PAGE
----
The supervisors in the district attorneys' offices have a heavy responsibility here. Newly admitted attorneys arrive in their offices each fall, fresh from the serious ethical instruction of the law school and bar admission processes. After a few months on the job, these ethical precepts should not become faint memories from another life.

The Court of Appeals may some day correct the misuse of People v. Stirrup with respect to repeated off-calendar readiness declarations. For the time being, there is a measure that lower court judges can take to prevent abuse. They should require, whenever a prosecutor declares "not ready" on a trial date and requests an adjournment, that the prosecutor advance the case for a prompt trial if an off-calendar certificate of readiness is filed.

If the statement of readiness is genuine, and not, as the judicial euphemism has it, "illusory," a prosecutor who is not just trying to stop the speedy trial clock should have no problem complying with the condition and making a speedy trial a reality.

Thomas M. O'Brien is an attorney with the special litigation unit of the Criminal Defense Practice of The Legal Aid Society.

Endnotes:

1. CPL §30.30(1)(b). This article focuses on misdemeanor prosecutions in Criminal Court. Felony cases have longer speedy trial limits (180 days), and other complicating factors.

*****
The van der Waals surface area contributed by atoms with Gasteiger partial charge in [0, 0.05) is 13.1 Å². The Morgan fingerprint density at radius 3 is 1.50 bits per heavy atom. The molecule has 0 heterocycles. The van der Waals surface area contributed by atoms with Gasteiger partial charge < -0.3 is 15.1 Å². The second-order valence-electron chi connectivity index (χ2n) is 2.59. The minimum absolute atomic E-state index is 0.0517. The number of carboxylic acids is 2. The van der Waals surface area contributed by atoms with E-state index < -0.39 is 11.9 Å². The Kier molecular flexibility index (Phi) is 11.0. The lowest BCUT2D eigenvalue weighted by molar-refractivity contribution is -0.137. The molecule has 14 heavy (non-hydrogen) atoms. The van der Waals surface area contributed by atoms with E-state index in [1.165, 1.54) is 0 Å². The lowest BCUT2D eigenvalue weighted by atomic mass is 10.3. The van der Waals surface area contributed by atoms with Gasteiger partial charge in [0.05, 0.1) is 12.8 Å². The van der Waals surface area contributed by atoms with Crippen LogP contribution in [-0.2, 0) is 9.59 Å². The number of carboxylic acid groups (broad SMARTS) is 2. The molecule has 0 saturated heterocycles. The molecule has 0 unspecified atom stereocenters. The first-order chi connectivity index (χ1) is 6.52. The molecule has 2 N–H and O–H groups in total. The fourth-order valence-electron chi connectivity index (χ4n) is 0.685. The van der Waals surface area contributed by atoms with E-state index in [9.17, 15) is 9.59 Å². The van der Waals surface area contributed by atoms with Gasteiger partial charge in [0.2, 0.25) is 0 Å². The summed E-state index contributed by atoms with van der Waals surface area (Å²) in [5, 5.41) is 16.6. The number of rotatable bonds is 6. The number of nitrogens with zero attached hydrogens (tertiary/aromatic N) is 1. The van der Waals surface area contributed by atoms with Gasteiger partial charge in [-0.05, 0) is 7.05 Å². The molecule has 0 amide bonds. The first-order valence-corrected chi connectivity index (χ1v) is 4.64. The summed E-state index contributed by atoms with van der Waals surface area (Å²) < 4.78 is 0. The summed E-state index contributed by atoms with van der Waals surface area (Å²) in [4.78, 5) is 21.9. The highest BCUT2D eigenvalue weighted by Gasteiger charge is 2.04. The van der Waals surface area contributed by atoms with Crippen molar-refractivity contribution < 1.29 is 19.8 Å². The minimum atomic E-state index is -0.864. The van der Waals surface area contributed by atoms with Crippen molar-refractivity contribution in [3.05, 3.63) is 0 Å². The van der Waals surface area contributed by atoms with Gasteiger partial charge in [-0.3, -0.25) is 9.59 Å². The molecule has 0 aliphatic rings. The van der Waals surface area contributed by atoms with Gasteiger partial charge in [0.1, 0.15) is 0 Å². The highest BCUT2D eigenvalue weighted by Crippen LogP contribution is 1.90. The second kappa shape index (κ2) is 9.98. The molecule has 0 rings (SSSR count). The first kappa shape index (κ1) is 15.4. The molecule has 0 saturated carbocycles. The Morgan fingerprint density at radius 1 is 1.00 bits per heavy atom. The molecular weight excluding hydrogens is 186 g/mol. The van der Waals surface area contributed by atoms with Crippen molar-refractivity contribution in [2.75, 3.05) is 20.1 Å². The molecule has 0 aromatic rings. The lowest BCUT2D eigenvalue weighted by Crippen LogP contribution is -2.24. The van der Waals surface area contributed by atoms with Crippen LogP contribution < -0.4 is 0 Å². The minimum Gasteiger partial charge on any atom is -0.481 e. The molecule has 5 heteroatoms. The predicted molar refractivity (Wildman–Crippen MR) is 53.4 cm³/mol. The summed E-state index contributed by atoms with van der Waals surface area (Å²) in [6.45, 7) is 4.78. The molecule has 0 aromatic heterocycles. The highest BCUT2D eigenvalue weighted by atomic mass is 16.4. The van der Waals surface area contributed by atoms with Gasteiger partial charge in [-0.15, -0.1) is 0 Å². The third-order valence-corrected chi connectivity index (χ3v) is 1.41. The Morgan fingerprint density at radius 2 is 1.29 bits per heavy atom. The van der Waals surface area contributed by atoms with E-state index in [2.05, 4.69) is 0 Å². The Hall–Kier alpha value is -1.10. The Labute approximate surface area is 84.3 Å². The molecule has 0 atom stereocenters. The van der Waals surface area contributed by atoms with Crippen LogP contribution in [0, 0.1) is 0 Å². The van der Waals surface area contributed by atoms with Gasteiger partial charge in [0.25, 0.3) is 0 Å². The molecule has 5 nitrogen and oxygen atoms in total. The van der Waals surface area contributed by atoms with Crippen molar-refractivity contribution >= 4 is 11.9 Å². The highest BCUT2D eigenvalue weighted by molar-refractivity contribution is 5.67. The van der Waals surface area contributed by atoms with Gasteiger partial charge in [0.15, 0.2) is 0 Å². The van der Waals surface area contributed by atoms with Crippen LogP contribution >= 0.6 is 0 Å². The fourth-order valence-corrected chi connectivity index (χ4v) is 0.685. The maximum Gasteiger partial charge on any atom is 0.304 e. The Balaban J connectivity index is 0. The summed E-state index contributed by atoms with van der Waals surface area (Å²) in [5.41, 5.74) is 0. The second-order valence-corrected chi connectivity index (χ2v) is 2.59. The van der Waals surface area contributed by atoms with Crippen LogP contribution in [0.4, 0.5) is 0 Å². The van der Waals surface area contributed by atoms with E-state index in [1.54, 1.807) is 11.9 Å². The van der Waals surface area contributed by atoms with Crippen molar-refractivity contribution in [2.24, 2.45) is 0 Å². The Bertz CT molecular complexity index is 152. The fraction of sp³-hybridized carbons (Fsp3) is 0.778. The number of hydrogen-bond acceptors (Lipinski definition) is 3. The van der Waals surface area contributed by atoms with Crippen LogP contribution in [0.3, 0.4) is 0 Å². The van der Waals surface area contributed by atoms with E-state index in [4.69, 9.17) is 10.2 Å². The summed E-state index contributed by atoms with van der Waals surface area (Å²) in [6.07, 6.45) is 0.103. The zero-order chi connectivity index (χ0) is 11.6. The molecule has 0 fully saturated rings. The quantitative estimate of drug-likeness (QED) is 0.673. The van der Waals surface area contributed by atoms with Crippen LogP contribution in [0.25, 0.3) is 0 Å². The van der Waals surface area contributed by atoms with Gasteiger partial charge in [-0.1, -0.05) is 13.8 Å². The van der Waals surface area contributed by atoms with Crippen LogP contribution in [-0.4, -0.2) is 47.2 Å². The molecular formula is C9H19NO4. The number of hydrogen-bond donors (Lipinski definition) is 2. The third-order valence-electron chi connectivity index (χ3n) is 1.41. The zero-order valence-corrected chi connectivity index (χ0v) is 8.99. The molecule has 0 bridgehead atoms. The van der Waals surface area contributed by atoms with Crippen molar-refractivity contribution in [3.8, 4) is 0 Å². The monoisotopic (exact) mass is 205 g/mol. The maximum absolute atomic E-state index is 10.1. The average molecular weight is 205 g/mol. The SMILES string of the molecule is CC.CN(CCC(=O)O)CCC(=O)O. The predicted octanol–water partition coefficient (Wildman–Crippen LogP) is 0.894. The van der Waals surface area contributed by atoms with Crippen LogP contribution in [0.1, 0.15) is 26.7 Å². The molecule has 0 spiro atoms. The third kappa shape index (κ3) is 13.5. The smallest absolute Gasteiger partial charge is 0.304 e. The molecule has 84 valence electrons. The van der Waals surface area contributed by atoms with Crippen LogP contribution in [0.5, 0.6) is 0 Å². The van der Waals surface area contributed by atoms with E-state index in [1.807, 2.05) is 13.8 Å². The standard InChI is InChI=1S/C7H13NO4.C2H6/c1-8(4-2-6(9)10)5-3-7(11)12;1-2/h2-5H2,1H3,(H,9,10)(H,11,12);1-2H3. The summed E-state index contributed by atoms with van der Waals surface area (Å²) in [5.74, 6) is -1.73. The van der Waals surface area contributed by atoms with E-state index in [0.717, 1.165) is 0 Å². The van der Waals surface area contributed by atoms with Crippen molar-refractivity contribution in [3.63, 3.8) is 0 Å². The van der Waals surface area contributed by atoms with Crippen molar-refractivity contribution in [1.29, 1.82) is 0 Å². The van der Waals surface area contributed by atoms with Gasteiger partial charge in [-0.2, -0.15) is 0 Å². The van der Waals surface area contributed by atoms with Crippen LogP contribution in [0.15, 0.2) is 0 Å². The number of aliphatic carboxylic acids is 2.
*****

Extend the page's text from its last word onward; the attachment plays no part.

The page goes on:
2. A few judges have criticized the abuses of "ready" declarations by the prosecution. See, e.g., People v. Khachiyan, 194 Misc. 2d 161, 164-65 (Crim. Ct. Kings Co. 2002) (decrying "the promiscuous use of the word 'ready' by the People;" see also People v. Lin Chen, 21 Misc. 3d 1123 (Sup. Ct. Kings Co. 2008) ("apparently pro forma statement of readiness" belied by later delays; felony charge dismissed)

3. People v. Jeffrey Stewart, 21 Misc.3d 1109 (Crim. Ct. NY Co. 2008)

4. In one recent case, the prosecution tried to have zero days of a 77-day adjournment chargeable where the prosecutor had declared "not ready" in the morning, but then filed a certificate of readiness later in the day, when the defendant was no longer present. This was a bit much for the Court, which charged one day of the period to the prosecution. People v. Farrell, 21 Misc.3d 579, 581-84 (Crim. Ct. Bronx Co. 2008). The prosecutor was then "not ready" on the next three court dates. Id. at 584.

5. 2007 Annual Report of the Criminal Court at 42. This number apparently reflects the total number of appearances in AP parts, not the total number of cases.

6. Id. at 41.

7. Id. at 54. This figure does not include the Bronx, where the Criminal Court has been merged with the Supreme Court.

8. First Department Rule 602.3; Second Department Rule 690.21.

9. People v. Hameed, 88 NY2d 232, 238 (1996)